LEMON: I think a good exercise when it comes to this considering the moment where we are now culturally. If you can consider, if you imagine living in a culture -- let's just say you, right? You're a white guy. Imagine living in a culture where you weren't the baseline. Let's say the baseline is black, or it's Hispanic, or it's Muslim. It's some other thing. And someone used you as a costume, as something that was so unique and so foreign, so unusual that you can dress up as if you were it.

And have all the relish and all the fun and all the jokes, and then the next day go back to the other thing without facing the consequences of being that thing for life. Do you understand what I'm saying?

[22:04:57] CUOMO: Unfathomable.


CUOMO: Remember the movie with Travolta and I think Harry Belafonte where they did -- they did a race reversal movie. It wasn't like "Trading Places."

LEMON: John Travolta and Harry Belafonte?

CUOMO: Yes. It's loose like the whites were the minority. I think it was Harry Belafonte, and they were the majority.


LEMON: You're ringing the bell.

CUOMO: I'll tell you at the time of the movie, it was "White Man's Burden" it was called. Thank you, Ellie. The director just told me.


CUOMO: I'll tell you what, it was a really eye-opening thing. Do you know how many people tell me that the reason they enjoy you and me -- and let's be honest. I mean, you and I have been friends for a while. We're both surprised at how much people like us talking to each other. How many people have said to me that the fact that you're black and

I'm white is part of the reason that it's so good to see and that, you know, there's something healing about that.

And while I'm, you know -- I'm always happy for us to make a positive difference as journalists, it saddens me that that's resonant for people, you know, because I had never thought of that before. I've loved you for years. It doesn't Matter to me who you are, what you are. But it Matters to people, you know?


CUOMO: He's black, you're white, and look how close you guys are. Look how good you get along. Why wouldn't we?

LEMON: Well, I think that one important thing is that when people -- I hate that expression color blind because I see you for who you are and what you are. I'm not blind, right? I know who you are. And I don't want to race who you are as a person, as a man. I don't want anyone to erase who I am as a person, as a man. I'm a black man. You're a white man. I don't want anyone to erase that.

But in spite of that, we are still, we can still love each other, and we don't necessarily have to agree. We don't necessarily always have to get along, right?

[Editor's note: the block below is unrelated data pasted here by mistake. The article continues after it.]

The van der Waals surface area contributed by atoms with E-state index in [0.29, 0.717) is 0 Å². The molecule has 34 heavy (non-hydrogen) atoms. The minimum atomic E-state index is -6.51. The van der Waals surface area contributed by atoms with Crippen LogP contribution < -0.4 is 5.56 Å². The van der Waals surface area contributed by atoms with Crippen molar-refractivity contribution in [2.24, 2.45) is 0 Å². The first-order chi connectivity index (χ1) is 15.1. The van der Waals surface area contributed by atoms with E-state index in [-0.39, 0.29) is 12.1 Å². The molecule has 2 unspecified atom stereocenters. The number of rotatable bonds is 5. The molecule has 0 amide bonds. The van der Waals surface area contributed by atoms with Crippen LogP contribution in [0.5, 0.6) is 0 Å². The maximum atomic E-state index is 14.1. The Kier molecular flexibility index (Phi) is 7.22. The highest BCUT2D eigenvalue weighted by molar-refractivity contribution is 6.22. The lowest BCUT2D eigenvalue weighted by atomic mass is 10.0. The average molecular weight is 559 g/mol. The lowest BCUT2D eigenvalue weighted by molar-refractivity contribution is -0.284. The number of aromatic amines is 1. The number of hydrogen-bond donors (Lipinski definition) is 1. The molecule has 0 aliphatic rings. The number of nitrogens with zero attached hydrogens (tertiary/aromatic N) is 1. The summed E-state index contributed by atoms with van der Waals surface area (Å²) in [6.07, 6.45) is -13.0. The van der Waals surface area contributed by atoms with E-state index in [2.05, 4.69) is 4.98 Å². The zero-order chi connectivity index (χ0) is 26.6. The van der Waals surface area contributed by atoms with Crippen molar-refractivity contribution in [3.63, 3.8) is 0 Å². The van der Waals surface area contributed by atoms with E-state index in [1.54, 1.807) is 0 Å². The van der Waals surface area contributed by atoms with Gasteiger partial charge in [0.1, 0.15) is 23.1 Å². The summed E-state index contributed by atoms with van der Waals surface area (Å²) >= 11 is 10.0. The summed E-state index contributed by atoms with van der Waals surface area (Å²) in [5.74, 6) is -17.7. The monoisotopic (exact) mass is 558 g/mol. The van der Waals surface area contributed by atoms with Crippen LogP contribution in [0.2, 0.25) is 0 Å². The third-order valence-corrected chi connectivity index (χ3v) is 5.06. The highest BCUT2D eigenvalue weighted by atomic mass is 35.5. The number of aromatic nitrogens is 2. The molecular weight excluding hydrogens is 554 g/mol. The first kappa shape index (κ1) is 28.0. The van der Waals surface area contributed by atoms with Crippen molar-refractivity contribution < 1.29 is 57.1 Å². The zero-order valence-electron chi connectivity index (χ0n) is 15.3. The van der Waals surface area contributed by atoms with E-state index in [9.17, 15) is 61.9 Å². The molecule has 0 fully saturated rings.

But if we have that understanding that somehow, we're going to work this out and that we're both in this together, it's almost like a marriage, right? That's what friendship's about, right? You make a commitment to being a friend.

And if someone -- if you disagree with someone, you work it out. You try to come to some sort of understanding.

The other thing is -- and I really believe this -- is that people have to stop being so judgmental and become curious about other people's lives, what makes them tick, and not just hanging out with people at work. I have black co-workers. I have Hispanic co-workers. I have white co-workers. I have Muslim co-workers. I have, you know, Asian co-workers.

Not that. Do what we do. Pick up the phone on a weekend and say, what are you doing? You want to meet? You want to have wings? You want to go for a run? You want to go out on the boat? You want to go fishing? You know want to, you know, Cha-Cha and I want to come over, right. Cha-Cha and I want to come over and we want to say hi to your mom.

Just little things like that, making an effort to spend time with people. Maybe you want to go bowling. Maybe you want to go to church together. The real difference comes with relationships and not just lip service.

CUOMO: I think that is so beautifully said, and it's right. It's true. And it's easier than people make it.

LEMON: Yes. Now I'm going to be wah-wah, because we live in a world where the president of the United States calls someone a bozo today. That was the most shocking moment of the day for me as I sat getting ready in makeup. I'm only in there for two seconds. They don't have to put too much on me.

I heard Erin Burnett reading a tweet where the president of the United States called Jeff Bezos "Jeff bozo" and I said - she read it today. I know it wasn't today, but he said it, and it's in the news today that he called, the president, Jeff bozo. He called Jeff Bezos "Jeff bozo". The president --


CUOMO: Yes. That's where we are.

LEMON: The president -- wow. OK. We got a lot to get to. Have a great weekend. I won't see you this weekend. I'll be having fun doing some other stuff.

CUOMO: Enjoy yourself.

LEMON: Catching that --

CUOMO: I'll be watching you on the Instagram. Have a great weekend, D. Lemon. You're the best.